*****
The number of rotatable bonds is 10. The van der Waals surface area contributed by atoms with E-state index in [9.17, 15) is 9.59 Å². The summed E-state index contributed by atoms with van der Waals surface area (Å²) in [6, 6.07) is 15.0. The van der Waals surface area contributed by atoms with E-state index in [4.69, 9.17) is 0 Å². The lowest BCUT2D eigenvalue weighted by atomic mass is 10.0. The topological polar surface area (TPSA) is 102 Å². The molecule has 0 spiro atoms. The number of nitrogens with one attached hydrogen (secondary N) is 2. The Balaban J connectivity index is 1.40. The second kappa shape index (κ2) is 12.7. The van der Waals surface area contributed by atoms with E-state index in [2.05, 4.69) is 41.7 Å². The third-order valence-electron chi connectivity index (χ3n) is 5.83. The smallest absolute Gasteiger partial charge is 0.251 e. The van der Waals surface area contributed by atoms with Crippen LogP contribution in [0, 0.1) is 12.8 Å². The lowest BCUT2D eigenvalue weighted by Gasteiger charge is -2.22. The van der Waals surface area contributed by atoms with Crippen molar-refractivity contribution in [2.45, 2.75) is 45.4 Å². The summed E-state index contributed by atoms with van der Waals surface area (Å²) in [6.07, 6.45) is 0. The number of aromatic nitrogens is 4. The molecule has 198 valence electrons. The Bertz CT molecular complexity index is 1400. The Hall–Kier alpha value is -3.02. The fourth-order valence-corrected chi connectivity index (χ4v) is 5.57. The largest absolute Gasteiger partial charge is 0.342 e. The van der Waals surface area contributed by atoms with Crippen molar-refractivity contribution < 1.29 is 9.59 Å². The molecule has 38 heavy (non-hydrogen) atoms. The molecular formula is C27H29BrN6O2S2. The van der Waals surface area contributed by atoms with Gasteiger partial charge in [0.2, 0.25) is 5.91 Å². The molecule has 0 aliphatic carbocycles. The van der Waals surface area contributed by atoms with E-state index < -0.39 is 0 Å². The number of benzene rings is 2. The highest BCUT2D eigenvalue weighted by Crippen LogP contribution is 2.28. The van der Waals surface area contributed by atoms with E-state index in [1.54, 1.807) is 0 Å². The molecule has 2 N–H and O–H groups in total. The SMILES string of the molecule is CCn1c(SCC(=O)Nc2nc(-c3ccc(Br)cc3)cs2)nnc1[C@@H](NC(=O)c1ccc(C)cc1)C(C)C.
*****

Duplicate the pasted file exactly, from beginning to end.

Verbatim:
The number of rotatable bonds is 10. The van der Waals surface area contributed by atoms with E-state index in [9.17, 15) is 9.59 Å². The summed E-state index contributed by atoms with van der Waals surface area (Å²) in [6, 6.07) is 15.0. The van der Waals surface area contributed by atoms with E-state index in [4.69, 9.17) is 0 Å². The lowest BCUT2D eigenvalue weighted by atomic mass is 10.0. The topological polar surface area (TPSA) is 102 Å². The molecule has 0 spiro atoms. The number of nitrogens with one attached hydrogen (secondary N) is 2. The Balaban J connectivity index is 1.40. The second kappa shape index (κ2) is 12.7. The van der Waals surface area contributed by atoms with E-state index in [2.05, 4.69) is 41.7 Å². The third-order valence-electron chi connectivity index (χ3n) is 5.83. The smallest absolute Gasteiger partial charge is 0.251 e. The van der Waals surface area contributed by atoms with Crippen LogP contribution in [0, 0.1) is 12.8 Å². The lowest BCUT2D eigenvalue weighted by Gasteiger charge is -2.22. The van der Waals surface area contributed by atoms with Crippen molar-refractivity contribution in [2.45, 2.75) is 45.4 Å². The summed E-state index contributed by atoms with van der Waals surface area (Å²) in [6.07, 6.45) is 0. The number of aromatic nitrogens is 4. The molecule has 198 valence electrons. The Bertz CT molecular complexity index is 1400. The Hall–Kier alpha value is -3.02. The fourth-order valence-corrected chi connectivity index (χ4v) is 5.57. The largest absolute Gasteiger partial charge is 0.342 e. The van der Waals surface area contributed by atoms with Crippen molar-refractivity contribution < 1.29 is 9.59 Å². The molecule has 38 heavy (non-hydrogen) atoms. The molecular formula is C27H29BrN6O2S2. The van der Waals surface area contributed by atoms with Gasteiger partial charge in [0.2, 0.25) is 5.91 Å². The molecule has 0 aliphatic carbocycles. The van der Waals surface area contributed by atoms with E-state index < -0.39 is 0 Å². The number of benzene rings is 2. The highest BCUT2D eigenvalue weighted by Crippen LogP contribution is 2.28. The van der Waals surface area contributed by atoms with E-state index in [1.54, 1.807) is 0 Å². The molecule has 2 N–H and O–H groups in total. The SMILES string of the molecule is CCn1c(SCC(=O)Nc2nc(-c3ccc(Br)cc3)cs2)nnc1[C@@H](NC(=O)c1ccc(C)cc1)C(C)C.